Gritty and compelling, it follows a group of criminals led by the intellectual Jaffe as they prepare for a big jewel heist.  Interesting character study as the plot develops, particularly that between Jaffe and Hayden.    Calhern is especially good as the sleazy, double-crossing lawyer.   In typical noir fashion you find yourself having to make moral judgments between the lessor groups of crooks.  One being  double-crossed by the more ruthless ones.   Is there anyone who sees this film and not pull for Hayden to make up that last hill?   Perhaps if the production code had not been in effect at the time he would have made it home.


DOUBLE INDEMNITY    Paramount    1944       Director:  Billy Wilder    -          Barbara Stanwyck,  Fred MacMurray,  Edward G. Robinson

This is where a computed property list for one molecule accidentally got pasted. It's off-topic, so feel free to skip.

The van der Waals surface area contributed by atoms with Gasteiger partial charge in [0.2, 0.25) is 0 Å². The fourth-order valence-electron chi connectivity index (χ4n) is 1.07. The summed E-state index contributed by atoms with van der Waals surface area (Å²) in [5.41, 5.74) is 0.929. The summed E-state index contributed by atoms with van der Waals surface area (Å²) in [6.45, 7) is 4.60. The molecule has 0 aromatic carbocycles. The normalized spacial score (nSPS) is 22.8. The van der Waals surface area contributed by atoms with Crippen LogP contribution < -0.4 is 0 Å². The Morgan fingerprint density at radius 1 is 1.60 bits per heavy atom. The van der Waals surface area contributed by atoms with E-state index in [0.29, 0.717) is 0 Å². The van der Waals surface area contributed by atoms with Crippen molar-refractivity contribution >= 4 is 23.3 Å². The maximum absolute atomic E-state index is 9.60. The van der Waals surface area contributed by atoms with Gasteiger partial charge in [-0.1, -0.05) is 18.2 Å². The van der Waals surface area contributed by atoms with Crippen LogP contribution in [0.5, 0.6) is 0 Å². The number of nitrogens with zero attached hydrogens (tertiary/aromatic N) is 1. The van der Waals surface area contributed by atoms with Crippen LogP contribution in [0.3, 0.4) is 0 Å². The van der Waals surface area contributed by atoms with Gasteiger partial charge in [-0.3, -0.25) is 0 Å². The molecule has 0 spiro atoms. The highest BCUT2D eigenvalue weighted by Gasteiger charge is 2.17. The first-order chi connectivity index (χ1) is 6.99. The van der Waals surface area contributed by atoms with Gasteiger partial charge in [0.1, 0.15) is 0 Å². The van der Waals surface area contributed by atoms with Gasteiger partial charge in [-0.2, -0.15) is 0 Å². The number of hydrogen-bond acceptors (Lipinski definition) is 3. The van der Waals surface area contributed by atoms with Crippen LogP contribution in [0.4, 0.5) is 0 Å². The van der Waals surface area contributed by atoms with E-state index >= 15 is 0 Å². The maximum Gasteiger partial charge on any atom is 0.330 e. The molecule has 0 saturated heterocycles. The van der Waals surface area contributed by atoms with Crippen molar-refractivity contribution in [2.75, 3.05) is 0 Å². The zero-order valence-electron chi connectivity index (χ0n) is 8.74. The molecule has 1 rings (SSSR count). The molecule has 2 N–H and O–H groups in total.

The storyline is one of the most frequently used in pulp and this one comes from James Cain's short novel.  But you can put cliches aside, for Stanwyck and MacMurray bring a stark reality to their characters making this one of noir's best films.  One aspect of the film that makes it work so well is MacMurray's character.  An average Joe doing an average job whose morality is soon tested, and he flunks.  But MacMurray is out of his league playing with the more shrewd and sophisticated Stanwyck.  As often the case in noir, MacMurray's life spins out of control.  The film was an “A” list project for Paramount debunking the notion that film noir was only the province of low budget fare.  The dialog is intelligent and cinematographer John Seitz paints a shadowy atmosphere through the varied location shots.   The critics took notice and the film was nominated for seven Academy Awards with Rozsa winning for his music.  However a big injustice was done  when Robinson's fine performance was not recognized.